Wednesday, November 15, 2006 - 3:35 PM

Learning Systems for Research, Education, and Practice in Sustainable Agriculture.

Donald Vietor, Clyde Munster, Richard White, Tony Provin, and Curtis Lard. Texas A&M Univ, Soil & Crop Sciences Dept, College Station, TX 77843-2474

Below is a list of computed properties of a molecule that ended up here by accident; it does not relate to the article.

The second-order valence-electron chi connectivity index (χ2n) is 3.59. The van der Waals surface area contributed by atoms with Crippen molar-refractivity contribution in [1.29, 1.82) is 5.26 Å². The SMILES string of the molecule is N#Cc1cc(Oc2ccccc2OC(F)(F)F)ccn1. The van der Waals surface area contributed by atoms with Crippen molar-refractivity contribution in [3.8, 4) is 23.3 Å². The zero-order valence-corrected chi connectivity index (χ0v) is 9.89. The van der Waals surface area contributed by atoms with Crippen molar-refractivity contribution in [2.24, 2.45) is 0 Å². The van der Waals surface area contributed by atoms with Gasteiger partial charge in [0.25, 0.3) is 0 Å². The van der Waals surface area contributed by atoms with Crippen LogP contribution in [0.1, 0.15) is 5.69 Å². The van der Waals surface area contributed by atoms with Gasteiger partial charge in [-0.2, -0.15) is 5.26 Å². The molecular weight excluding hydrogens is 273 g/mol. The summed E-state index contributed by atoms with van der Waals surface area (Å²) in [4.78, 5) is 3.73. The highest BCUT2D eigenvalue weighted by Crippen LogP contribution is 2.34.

The challenges of integrating production, social, and economic information for a sustainable agriculture were a recurring theme in ASA Division A-8 sessions and other professional venues over the past two decades. Systems theory and practice and policy analysis frameworks were proposed and evaluated to address these challenges in research, education, and management. Yet, the search continues for methodologies that enable stakeholders representing diverse worldviews to agree on purposeful change and on what is sustainable. A brief history of three case studies illustrates challenges and learning systems that emerged over 20 yr of interdisciplinary efforts to improve education and practice for a sustainable agriculture. During the late 80’s, Federal support, strong leadership, experiential learning theory, and a hierarchal systems methodology enabled an interdisciplinary team of faculty to develop curriculum materials for agriculture. During the 90’s, Drs. Amy Thurow and Charlie Abdalla organized an interdisciplinary team of agricultural faculty to develop methodologies for, “Sustaining Animal Agriculture and Environmental Quality.” The team evaluated existing models for analysis of agricultural policy and ethics, which led to synthesis of a qualitative model of relationships between production decisions and market-based economic factors and nonmarket social factors. More recently, the importance of entrepreneurial leadership, risk-taking, and action was evident during development and evaluation of systems for mitigating environmental impacts of animal agriculture in Texas and Virginia. An interdisciplinary learning system of research and extension faculty, regulatory agencies, and livestock and turfgrass producers developed systems and evaluated relationships among production, economic, and regulatory information. The three case studies illustrate the challenges and opportunities for interdisciplinary learning systems that evaluate and integrate production, economic, and social factors.